cylinder is pumping only air. This makes the Scuderi Engine the ideal
engine for an air-hybrid system. This feature of the engine has only
recently been patented and is expected to have a huge impact on the market.
By simply adding a storage tank and some controls, the engine would have
the ability to store energy normally lost during braking. (Similar to
the current electric hybrids) The big difference is that the Scuderi
Air-Hybrid only requires one system, not two. Since the Scuderi Engine
already uses compressed air in its combustion process, it can utilize
the energy stored in the tank without modifying how it operates. The
gains in efficiency come from eliminating the need for a compression
cycle. When the engine is operating out of the storage tank that has
been pressurized from the braking of the vehicle, the efficiency of the
engine can potentially run over 80%. Gains in mileage are much better
than an electric hybrid and there is no compromise to power and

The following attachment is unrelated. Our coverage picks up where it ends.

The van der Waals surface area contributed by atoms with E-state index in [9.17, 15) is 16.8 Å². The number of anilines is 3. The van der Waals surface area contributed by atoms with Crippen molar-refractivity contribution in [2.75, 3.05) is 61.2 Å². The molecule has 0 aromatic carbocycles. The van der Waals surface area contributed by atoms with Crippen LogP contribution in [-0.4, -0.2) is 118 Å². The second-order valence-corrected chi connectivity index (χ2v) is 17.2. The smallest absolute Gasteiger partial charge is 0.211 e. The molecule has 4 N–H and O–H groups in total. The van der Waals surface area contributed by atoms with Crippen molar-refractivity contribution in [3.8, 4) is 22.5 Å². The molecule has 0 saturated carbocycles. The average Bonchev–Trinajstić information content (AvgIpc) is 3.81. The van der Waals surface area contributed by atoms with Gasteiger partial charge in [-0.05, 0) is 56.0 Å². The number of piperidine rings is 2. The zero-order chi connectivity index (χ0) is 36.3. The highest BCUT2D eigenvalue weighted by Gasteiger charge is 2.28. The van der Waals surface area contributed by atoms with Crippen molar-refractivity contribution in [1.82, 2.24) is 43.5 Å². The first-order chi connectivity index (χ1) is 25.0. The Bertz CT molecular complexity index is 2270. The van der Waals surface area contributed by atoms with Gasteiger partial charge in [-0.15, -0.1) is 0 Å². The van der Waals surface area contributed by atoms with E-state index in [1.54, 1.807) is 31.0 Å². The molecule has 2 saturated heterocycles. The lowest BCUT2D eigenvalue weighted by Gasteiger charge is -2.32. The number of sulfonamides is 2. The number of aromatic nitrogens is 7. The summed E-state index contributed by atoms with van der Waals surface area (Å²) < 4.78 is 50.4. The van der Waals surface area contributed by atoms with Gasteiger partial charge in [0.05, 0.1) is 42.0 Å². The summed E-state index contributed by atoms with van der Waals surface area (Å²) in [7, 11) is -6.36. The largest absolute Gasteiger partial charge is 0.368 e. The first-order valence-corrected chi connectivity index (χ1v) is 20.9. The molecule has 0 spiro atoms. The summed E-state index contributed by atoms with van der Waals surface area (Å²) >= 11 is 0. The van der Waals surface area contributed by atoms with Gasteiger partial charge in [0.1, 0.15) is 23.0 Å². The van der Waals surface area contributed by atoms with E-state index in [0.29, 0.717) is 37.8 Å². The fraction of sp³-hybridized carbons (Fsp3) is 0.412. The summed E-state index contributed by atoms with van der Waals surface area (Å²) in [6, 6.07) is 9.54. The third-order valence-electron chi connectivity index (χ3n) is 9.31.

performance. However, the biggest benefit however is the cost. To
convert the Scuderi Engine to an air-hybrid, the cost is a few hundred
dollars unlike an electric hybrid which adds thousands of dollars to the
cost of the vehicle.
A ready supply of compressed air has additional benefits. Engine
accessories and components can now easily be pneumatic - camless valve
design for example. As long as the engine is running, there is a source
of compressed air. External accessories can be operated such as air
tools or other devices. This has major significance, especially in
These are only some of the features of the Scuderi Engine. Two
proof-of-concept prototypes are currently being developed at the
renowned Southwest Research Institute (www.swri.org) in San Antonio,
Texas. We expect the first to be finished in early 2007.
I hope I was able to clarify some of the basics of the engine. Updated
materials on the Scuderi Engine and its air-hybrid design will be
available in the near future. This material will go into greater detail
on the specifics of the technology.
Sal Scuderi, President
The Scuderi Group
--- end quote ---
The animation does more to explain it to the layman than anything else
But... The animation doubles the number of cylinders needed...
Or... If 16:1 is the optimum fuel air ratio......
Then how do you take a burned 16:1 exhaust ratio, and use it as the intake
charge, no matter the inlet psi?
Jeff (Without asking Nate <lol>) Rice...